We know that gaps still exist in all these areas between the races, and we must work to bridge them. We must bridge the opportunity gaps. We must build an America where discrimination is something you have to look in the history books to find. We have to do a lot of things to achieve that. Let me just try to say what my thoughts are kind of following up on what Dr. Franklin said.
The first thing we have to do is keep the conversation going. A real gap in perceptions still exist among the American people. Some believe that this is no longer really an issue, or it's just something that occurs when something terribly outrageous happened, as did in Jasper, Texas. But it's not just that. It's an issue in the back of someone's mind every time a police officer of one race pulls over somebody else of another race. It's an issue in the back of everyone's mind every time a perfectly normal child is put in a remedial class because of the color of his or her skin or the income of their parents.
We should not underestimate the power of dialogue and conversation to melt away misunderstanding and to change the human heart. I am proud to say today that the National Conference for Community and Justice, led by Sandy Cloud, who is here, will soon convene a group of religious leaders to continue this work of fostering racial reconciliation. And I thank Sandy for taking on this important job.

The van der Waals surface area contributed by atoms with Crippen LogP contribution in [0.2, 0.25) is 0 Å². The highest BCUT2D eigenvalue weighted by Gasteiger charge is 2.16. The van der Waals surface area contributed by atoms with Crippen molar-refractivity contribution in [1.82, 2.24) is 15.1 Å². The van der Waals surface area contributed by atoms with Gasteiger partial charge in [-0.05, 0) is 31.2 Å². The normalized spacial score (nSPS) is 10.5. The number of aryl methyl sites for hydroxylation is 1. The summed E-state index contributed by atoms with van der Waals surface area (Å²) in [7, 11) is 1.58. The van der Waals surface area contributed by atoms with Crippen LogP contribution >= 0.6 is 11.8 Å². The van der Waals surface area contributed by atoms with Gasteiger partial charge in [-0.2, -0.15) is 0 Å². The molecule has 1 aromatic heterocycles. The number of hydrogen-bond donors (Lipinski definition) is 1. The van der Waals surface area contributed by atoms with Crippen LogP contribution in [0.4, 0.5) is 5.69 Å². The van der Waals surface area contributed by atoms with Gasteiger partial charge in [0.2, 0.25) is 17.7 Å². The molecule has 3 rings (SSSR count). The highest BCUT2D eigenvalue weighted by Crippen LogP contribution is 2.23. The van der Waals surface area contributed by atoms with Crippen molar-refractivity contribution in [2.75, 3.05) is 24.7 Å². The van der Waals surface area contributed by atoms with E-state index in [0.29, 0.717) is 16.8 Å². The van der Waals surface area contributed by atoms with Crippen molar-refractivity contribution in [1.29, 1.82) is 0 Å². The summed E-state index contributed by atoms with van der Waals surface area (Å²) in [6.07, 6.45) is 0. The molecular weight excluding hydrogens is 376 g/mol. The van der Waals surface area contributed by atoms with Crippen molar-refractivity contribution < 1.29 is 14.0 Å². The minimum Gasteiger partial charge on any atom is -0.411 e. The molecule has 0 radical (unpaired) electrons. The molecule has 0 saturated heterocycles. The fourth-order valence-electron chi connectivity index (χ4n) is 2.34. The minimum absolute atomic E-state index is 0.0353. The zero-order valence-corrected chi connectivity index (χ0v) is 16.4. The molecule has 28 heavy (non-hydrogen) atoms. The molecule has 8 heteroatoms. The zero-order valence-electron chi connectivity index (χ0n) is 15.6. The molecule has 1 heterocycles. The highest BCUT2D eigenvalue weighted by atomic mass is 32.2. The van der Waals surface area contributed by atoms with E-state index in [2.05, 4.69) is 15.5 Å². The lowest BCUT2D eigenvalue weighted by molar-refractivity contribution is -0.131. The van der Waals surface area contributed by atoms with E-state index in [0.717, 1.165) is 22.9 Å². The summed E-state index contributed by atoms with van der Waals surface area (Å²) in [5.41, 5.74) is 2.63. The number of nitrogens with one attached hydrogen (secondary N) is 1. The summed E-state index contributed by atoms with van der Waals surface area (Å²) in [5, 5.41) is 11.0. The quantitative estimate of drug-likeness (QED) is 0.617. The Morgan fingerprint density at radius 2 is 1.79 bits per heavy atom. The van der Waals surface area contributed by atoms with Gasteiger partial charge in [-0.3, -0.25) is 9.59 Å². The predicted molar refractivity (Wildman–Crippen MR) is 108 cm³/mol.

The second thing we have to do, again to echo what Dr. Franklin said, is to make sure we have the facts about race in America. A lot of us have strong opinions on the subject; not all of us have the facts to back them up. As a matter of fact, the more I stay in Washington, the more I realize that sometimes the very ability to hold strong opinions depends upon being able to be deaf to the facts. (Laughter.) That's why I am very, very pleased that the Council of Economic Advisors, under the leadership of Janet Yellen and Rebecca Blank, has produced a book, "Changing America: Indicators of Social and Economic Well-Being by Race and Hispanic Origin." And I commend it to all of you. It's also not too big. (Laughter.) You can digest it with some level of comfort. But it's a good piece of work.
This book will help us to understand how far we have come and what we still need to do in our efforts to extend opportunity to all our people.
Finally, we here in Washington have to act. We have put forward in this administration and within our balanced budget a comprehensive agenda to expand opportunity for all Americans in economic development, education, health care, housing, crime, credit and civil rights enforcement. Again, I thank the Cabinet for their leadership on these fronts.
Just today, Small Business Administrator Aida Alvarez launched two major initiatives to streamline the application process for loans guaranteed by the SBA for less than $150,000, to make this credit available on more flexible terms. The size and kind of financing many minority- and women-owned businesses so desperately need, as well as many other people in inner-city and rural areas where the unemployment rate is still high. (Applause.) Through these efforts, we estimate more than $1 billion in loans will be available to help businesses expand and create new jobs. We have to make this opportunity available for more Americans.
I also would like to say I am still hoping that in this budget fight in the next few weeks, we can pass the economic opportunity agenda put forward by Secretary Cuomo and the Vice President to provide more community development banks, more job-creating initiatives in the inner cities and the isolated rural areas where the economic recovery has not yet hit. (Applause.) Thank you.